Sponsored by

Donald Trump's perceived Modi links make him popular among Hindu fundamentalists

At the same time that large swathes of American people are pulling out all stops to ensure Donald Trump’s defeat in the elections, a New Jersey–based Hindu Coalition of Republican supporters has gone all out to extend support to the candidate. The Republican Presidential nominee, who seems to have all but lost the elections, has claimed that he likes “Hindu” and India’s Prime Minister Narendra Modi for reforming our bureaucracy. But his invocations – given the candidate’s current predicament and the barrage of criticism he is drowning in – are unlikely to be certificates that Modi would like to flaunt.

 Donald Trumps perceived Modi links make him popular among Hindu fundamentalists

Donald Trump at the Republican Hindu Coalition event. Reuters

“I look forward to working with Narendra Modi who has been very energetic in reforming India’s bureaucracy. I applaud him for doing so. Great man,” said Trump this Saturday at an event titled “Humanity United Against Terror”, organised by the Republican Hindu Coalition. As the chief guest of the function, Trump, true to form, trotted out bizarre and ill–informed statements, one after another.

First, the Republican nominee, who on numerous occasions in the past, has made public his contempt for fact–checking, this time exhibited his ignorance of basic facts about India. For instance, he appears to believe that the Indian Parliament is in Mumbai. Muddling up the two separate attacks on Parliament and on Mumbai’s Taj hotel, Trump said: “For all of the people in Mumbai, the attack on the parliament was outrageous and terrible. We will defeat radical Islamic terrorism.” The icing on the cake, widely reported in the media, came in the form of Trump’s statement: “I am a big fan of Hindu,” which, though music to the ears of organisers, was fodder for entertainment to most others.

Such ill–informed remarks are typical of Trump’s campaign and his scant regard for authenticity. But the organisers of the Saturday event were not looking for authenticity, which they perhaps feared, would cramp their style of propaganda. Keeping with the mood of the event, the host and Republican Hindu Coalition chairman Shalli Kumar, introduced Trump to the gathering with the lure of a promise that Trump would “help Indians obtain green cards faster.”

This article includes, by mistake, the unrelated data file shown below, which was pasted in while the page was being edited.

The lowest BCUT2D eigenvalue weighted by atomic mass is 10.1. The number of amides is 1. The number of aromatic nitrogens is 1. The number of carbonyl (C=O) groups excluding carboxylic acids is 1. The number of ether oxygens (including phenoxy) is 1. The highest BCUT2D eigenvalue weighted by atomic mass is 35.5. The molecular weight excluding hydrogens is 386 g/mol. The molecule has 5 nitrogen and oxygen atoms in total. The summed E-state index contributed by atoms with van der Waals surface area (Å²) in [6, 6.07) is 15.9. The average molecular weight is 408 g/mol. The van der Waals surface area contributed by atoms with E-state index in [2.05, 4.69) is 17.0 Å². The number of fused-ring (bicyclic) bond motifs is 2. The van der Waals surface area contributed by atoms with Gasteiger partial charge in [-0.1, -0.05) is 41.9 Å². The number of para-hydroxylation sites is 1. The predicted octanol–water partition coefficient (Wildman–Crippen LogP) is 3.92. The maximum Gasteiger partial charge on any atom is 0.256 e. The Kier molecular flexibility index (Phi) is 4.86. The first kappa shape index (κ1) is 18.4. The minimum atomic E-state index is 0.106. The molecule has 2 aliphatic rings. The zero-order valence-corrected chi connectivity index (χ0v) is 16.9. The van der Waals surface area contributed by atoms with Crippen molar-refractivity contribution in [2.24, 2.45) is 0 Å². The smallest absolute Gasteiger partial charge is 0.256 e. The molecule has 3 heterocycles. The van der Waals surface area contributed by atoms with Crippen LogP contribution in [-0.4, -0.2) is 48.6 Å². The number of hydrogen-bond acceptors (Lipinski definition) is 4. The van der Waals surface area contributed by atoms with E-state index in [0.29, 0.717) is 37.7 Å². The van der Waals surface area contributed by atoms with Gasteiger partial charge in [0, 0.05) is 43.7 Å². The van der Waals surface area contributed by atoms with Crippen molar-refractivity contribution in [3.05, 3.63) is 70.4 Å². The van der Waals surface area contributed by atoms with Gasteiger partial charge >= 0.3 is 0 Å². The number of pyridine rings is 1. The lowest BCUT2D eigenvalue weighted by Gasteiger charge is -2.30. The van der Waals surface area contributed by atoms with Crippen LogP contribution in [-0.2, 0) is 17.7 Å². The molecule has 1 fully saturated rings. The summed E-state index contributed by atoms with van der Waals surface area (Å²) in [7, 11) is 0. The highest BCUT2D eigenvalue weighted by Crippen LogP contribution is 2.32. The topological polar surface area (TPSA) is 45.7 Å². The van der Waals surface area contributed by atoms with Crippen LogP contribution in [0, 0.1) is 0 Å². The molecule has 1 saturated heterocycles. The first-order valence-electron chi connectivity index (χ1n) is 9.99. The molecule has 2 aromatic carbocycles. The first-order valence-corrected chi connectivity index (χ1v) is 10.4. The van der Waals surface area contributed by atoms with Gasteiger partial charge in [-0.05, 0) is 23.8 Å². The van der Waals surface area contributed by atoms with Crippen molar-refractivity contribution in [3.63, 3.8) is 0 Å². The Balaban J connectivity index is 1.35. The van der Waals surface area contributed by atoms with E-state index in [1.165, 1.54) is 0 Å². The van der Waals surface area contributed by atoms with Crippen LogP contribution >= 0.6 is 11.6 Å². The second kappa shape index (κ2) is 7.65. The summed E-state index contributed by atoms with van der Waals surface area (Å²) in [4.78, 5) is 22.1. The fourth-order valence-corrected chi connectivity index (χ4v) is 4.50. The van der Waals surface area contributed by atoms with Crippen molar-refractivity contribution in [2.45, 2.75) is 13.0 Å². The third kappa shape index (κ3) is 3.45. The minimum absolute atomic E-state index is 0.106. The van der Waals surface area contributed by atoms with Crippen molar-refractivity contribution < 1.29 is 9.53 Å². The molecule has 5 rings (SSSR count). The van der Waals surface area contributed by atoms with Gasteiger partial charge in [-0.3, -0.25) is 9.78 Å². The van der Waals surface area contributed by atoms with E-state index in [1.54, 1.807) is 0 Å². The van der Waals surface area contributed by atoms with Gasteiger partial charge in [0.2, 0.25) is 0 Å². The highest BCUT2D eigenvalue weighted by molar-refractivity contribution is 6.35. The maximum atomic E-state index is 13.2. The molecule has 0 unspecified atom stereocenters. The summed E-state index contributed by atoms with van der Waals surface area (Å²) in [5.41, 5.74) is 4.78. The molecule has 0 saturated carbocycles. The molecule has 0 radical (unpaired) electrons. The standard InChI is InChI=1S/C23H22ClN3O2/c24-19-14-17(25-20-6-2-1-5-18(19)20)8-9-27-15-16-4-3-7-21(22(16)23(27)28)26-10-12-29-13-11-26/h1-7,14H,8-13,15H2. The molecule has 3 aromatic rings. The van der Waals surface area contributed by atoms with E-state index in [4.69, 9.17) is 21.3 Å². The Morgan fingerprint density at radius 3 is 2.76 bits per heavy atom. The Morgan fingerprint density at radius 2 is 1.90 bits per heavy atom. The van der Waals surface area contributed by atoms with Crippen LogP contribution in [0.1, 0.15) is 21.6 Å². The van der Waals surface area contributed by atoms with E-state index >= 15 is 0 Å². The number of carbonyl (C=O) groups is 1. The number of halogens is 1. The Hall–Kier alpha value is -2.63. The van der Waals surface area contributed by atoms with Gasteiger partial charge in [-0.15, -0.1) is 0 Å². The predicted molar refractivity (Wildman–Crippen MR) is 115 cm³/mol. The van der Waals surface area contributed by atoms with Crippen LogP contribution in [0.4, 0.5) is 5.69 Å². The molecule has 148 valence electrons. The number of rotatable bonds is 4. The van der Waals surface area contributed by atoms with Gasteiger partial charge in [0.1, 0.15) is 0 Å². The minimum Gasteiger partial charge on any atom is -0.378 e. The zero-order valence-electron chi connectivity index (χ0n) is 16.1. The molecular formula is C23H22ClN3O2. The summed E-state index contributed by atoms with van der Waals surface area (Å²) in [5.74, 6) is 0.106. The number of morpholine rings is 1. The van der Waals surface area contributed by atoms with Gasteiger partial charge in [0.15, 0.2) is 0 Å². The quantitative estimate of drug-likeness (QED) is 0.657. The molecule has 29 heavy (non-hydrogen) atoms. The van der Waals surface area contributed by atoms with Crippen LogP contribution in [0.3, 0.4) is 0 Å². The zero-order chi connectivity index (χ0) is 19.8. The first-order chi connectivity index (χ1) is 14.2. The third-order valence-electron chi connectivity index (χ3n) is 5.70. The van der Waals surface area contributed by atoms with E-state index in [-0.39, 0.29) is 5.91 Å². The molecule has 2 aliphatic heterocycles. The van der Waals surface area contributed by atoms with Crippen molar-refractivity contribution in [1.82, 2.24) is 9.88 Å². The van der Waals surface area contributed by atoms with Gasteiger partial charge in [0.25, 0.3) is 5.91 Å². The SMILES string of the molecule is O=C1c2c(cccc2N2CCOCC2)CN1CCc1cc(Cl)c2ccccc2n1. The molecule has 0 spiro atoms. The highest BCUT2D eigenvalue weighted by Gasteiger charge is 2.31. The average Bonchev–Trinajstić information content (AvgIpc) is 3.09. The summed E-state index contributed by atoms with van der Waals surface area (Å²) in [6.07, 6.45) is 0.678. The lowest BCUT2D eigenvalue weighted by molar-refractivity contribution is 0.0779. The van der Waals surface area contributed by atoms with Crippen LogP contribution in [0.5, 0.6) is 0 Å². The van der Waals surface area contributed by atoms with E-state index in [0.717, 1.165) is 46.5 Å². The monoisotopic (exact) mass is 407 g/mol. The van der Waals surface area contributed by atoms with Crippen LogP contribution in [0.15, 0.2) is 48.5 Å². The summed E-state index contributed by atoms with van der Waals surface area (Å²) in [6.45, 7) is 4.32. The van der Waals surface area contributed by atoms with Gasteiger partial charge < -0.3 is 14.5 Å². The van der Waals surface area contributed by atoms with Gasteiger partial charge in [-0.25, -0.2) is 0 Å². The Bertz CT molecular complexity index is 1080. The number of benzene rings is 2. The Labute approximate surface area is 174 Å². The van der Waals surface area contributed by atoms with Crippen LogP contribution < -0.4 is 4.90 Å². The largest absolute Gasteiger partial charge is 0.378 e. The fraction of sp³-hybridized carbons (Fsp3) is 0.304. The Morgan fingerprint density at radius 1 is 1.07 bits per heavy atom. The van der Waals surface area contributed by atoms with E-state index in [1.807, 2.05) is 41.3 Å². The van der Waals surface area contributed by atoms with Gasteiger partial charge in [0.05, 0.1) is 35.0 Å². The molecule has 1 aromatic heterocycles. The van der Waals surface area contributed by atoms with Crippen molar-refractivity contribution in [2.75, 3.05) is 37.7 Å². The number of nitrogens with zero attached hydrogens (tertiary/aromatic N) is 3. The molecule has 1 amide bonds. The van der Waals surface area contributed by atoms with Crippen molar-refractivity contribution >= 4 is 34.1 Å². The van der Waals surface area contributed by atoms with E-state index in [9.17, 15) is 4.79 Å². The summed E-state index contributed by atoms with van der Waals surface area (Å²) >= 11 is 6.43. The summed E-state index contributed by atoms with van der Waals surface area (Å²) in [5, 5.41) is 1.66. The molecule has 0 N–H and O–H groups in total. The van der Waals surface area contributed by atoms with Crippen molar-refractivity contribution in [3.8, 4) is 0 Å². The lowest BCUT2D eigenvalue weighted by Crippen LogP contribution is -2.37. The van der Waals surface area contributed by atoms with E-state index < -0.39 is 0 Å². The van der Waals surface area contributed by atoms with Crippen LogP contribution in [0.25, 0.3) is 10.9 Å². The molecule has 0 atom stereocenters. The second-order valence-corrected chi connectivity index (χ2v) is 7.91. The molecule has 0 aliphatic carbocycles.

Not very long ago, the Hindu Sena, a little–known right wing group, had celebrated Trump’s birthday at Delhi’s Jantar Mantar. A report in The Indian Express in June said: “With a birthday cake, balloons and posters — including one showing Trump brandishing a gun, the group celebrated Trump’s birthday. The Hindu Sena called Trump the ‘saviour of humanity’ and the ‘messiah against Islamic terror’.”

This Saturday’s New Jersey event is part of the same kind of celebration, where Hindu fundamentalist groups eulogise Trump and Narendra Modi as one of a kind. What separates the two events is their timing. In June, Trump was just launching his campaign. Four months on, he stands stripped off the trappings he initially flaunted – the novelty of being the “outsider” to the system, challenging Hillary Clinton, who has served that very discredited system for more than three decades. Since then, there has been a tectonic shift in people’s perception of Trump. His image has taken a severe beating, losing even what little lustre there was in the summer. The series of recent exposes by media organisations, particularly The New York Times and Washington Post have now revealed him as a habitual sexual predator, a personality trait that does not seem to matter to the Hindu Coalition.

In Trump, members of the Coalition see an American version of their Indian hero – Narendra Modi. Both are hyper–nationalists, and that’s the only thing that matters to them. As Ben Smith, BuzzFeed editor–in–chief wrote in his article, “'Trump is 100% nationalist,” said Brijash Agarwal, a New Jersey accountant. “They’re both nationalists, that’s enough.'"

Your guide to the latest election news, analysis, commentary, live updates and schedule for Lok Sabha Elections 2019 on firstpost.com/elections. Follow us on Twitter and Instagram or like our Facebook page for updates from all 543 constituencies for the upcoming general elections.

Updated Date: Oct 25, 2016 10:25:59 IST

Also See